The Houston facility is exactly what the original De Lorean Motor Company should have been. Wynn has used the last 25 years of customer experience to do what the original factory could never do – get the car right. Wynn’s people know what are the most likely components to wear or fail, and they are able to provide durable solutions. Skilled craftsmen perform all work; there is no assembly line of low-cost parts here.
While the cars are being restored, Wynn uses the opportunity to re-engineer the original car’s shortfalls. Wynn explains his interest in the stainless steel cars, “It’s a European designed car and that’s my heritage. All the parts of the De Lorean are the same things I know and love.”
Part of the De Lorean’s modernization includes a reworked suspension by Eibach. Not only does this improve the grip of the car, but it also lowers the front end by a few inches, transforming the “happy puppy” look of the original into a proper aggressive profile.
Wynn developed an upgraded V-6 with reworked headers and exhaust system to yield 200 horsepower. 0-60 times are improved by a few seconds, and it moves the 2700 lb car’s power to weight ratio from 20.8 lb per horsepower to 13.5. That’s like trading in a mid-level Mercedes A class for a V-6 SLK.
Wynn has realized that he has enough parts to build a DMC-12 completely from warehouse stock, so that’s exactly what he’s doing – sort of. Wynn started the “New Build” program which takes a donor car, and rebuilds it using 85% to 90% new parts. Wynn could build a car from scratch, but then it would be subject to today’s regulations, something that would put the project well over its base price of about $60,000.
Instead the new build utilizes Wynn’s improvements on the refurbished cars and then takes advantage of modern systems to solve the cars shortcomings. This includes a stainless steel chassis to eliminate any possibility of rust; a new fiberglass body that utilizes modern casting and soundproofing methods; and a new interior with richer leather to eliminate the plastic look of the original. A navigation system, I-Pod interface, Xenon headlights, Bluetooth, and other modern conveniences are also available.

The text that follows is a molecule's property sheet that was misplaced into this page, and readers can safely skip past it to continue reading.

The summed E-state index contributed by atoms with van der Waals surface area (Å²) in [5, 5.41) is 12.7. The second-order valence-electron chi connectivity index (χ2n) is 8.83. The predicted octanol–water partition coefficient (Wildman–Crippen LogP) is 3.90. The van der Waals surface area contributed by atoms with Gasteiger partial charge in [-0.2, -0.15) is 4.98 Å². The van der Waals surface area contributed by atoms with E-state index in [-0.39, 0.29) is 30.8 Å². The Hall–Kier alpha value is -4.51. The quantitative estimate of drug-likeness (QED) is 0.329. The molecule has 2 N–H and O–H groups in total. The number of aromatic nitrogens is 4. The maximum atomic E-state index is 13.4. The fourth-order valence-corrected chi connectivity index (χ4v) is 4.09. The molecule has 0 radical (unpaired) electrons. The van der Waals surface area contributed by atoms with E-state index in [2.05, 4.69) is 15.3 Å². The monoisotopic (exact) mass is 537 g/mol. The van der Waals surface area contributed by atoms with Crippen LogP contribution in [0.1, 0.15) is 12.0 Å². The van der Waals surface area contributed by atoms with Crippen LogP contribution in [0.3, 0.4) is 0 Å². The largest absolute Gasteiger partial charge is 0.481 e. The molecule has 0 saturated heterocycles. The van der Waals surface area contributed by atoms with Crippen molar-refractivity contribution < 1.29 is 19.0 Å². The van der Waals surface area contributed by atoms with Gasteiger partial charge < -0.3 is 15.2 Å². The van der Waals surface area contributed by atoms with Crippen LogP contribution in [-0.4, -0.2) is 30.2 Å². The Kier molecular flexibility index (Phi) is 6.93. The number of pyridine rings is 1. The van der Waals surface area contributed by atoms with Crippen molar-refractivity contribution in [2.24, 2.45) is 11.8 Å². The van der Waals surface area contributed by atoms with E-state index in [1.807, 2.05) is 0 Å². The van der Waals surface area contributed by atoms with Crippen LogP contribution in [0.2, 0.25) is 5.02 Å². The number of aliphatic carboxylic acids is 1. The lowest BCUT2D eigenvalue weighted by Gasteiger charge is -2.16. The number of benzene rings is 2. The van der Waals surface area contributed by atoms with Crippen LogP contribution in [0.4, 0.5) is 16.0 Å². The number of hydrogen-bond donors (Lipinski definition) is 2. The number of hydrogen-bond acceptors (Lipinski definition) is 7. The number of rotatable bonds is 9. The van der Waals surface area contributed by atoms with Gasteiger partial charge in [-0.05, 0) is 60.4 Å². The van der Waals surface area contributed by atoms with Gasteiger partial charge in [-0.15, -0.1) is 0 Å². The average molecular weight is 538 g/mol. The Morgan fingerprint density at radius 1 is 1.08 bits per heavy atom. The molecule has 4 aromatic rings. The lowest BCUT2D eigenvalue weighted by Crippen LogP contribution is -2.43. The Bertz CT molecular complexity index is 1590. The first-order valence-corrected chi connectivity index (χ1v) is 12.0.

Each new build consists of over 2800 parts. The cars are hand assembled and take a month to complete. “This is one big puzzle,” explains Steve Gibson, build team leader. “Making the doors close perfectly is a two to three day task itself.”
Wynn says he only wants to release a handful of new builds every year. This not only makes the “new from 1983” De Loreans an exclusive club, but it also gives Wynn the opportunity to focus on the continuous evolution of the car.
One of the more exciting projects for the future includes developing a supercharged version of the PRV V-6. Test runs in the original, upgraded and supercharged engines were like being offered coffee in small, medium, and triple espresso.
The original engine for the DMC-12 is adequate at best. Any affection for it is immediately dismissed by a run in the upgraded engine. The extra horsepower gives the DMC-12 a much needed spring in its step, and when the throttle is opened, the performance exhaust gives off a proper growl. But any allegiance to this engine is abandoned when the supercharger comes to play.
The faint banshee-like whine of the supercharger is immediately forgiven as it provides enough thrust to instantly pin you to the back of the seat. Acceleration with this engine is brisk enough to make you pause and wonder if you are about to go Back to the Future. The overall effect turns this tail-heavy car into less of a Volkswagen, and more like a Porsche 911.
Specification, availability, and performance figures are not yet available for the blown engine because it is still in the developmental stage. The remaining hurdle is finding the right mix of boost to provide over 300 horsepower and everyday reliability.
There are no current plans to add cosmetic changes to the outside of the car. Wynn wants to keep that frozen in time. If you didn’t like the look of De Lorean when it was new, this isn’t your car. But if you grew up with a poster of a DMC-12 on your wall, even after your mates told you how pathetic it was, then it’s time for you to import some sweet revenge.
This is a true retromobile. It looks like the same car from the 80s, but since it’s now actually is a performance car, you won’t feel like a goon driving one. Well, as long as you’ve thrown out your Member’s Only jacket.